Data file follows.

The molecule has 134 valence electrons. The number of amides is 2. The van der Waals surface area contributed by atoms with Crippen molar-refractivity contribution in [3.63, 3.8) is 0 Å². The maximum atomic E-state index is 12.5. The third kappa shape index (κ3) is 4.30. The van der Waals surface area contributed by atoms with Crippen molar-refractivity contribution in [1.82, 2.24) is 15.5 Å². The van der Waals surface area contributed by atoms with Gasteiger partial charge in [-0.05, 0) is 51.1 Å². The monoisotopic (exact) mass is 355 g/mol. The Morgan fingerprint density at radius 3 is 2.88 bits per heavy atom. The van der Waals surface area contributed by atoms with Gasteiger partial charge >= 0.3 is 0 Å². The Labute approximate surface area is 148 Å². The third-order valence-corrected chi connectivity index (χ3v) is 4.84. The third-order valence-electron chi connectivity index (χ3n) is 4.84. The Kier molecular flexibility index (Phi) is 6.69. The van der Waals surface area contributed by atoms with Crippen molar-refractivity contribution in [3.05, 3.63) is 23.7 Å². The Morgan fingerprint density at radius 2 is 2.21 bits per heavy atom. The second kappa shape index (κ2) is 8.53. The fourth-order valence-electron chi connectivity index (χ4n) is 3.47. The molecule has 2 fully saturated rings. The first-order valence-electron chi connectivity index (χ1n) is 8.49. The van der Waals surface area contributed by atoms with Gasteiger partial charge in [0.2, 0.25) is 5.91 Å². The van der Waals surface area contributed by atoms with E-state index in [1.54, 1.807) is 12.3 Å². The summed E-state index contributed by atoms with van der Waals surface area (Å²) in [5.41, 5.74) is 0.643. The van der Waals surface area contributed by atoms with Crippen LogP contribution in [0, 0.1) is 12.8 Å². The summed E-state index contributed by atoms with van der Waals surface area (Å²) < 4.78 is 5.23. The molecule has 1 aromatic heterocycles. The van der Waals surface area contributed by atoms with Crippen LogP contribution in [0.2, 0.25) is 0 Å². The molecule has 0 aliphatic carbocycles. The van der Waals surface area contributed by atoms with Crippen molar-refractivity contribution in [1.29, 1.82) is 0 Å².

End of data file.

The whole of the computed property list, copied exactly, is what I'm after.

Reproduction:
The molecule has 134 valence electrons. The number of amides is 2. The van der Waals surface area contributed by atoms with Crippen molar-refractivity contribution in [3.63, 3.8) is 0 Å². The maximum atomic E-state index is 12.5. The third kappa shape index (κ3) is 4.30. The van der Waals surface area contributed by atoms with Crippen molar-refractivity contribution in [1.82, 2.24) is 15.5 Å². The van der Waals surface area contributed by atoms with Gasteiger partial charge in [-0.05, 0) is 51.1 Å². The monoisotopic (exact) mass is 355 g/mol. The Morgan fingerprint density at radius 3 is 2.88 bits per heavy atom. The van der Waals surface area contributed by atoms with Gasteiger partial charge >= 0.3 is 0 Å². The Labute approximate surface area is 148 Å². The third-order valence-corrected chi connectivity index (χ3v) is 4.84. The third-order valence-electron chi connectivity index (χ3n) is 4.84. The Kier molecular flexibility index (Phi) is 6.69. The van der Waals surface area contributed by atoms with Crippen molar-refractivity contribution in [3.05, 3.63) is 23.7 Å². The Morgan fingerprint density at radius 2 is 2.21 bits per heavy atom. The second kappa shape index (κ2) is 8.53. The fourth-order valence-electron chi connectivity index (χ4n) is 3.47. The molecule has 2 fully saturated rings. The first-order valence-electron chi connectivity index (χ1n) is 8.49. The van der Waals surface area contributed by atoms with Gasteiger partial charge in [0.2, 0.25) is 5.91 Å². The van der Waals surface area contributed by atoms with E-state index in [1.54, 1.807) is 12.3 Å². The summed E-state index contributed by atoms with van der Waals surface area (Å²) in [5.41, 5.74) is 0.643. The van der Waals surface area contributed by atoms with Crippen LogP contribution in [0, 0.1) is 12.8 Å². The summed E-state index contributed by atoms with van der Waals surface area (Å²) < 4.78 is 5.23. The molecule has 1 aromatic heterocycles. The van der Waals surface area contributed by atoms with Crippen LogP contribution in [0.2, 0.25) is 0 Å². The molecule has 0 aliphatic carbocycles. The van der Waals surface area contributed by atoms with Crippen molar-refractivity contribution in [1.29, 1.82) is 0 Å².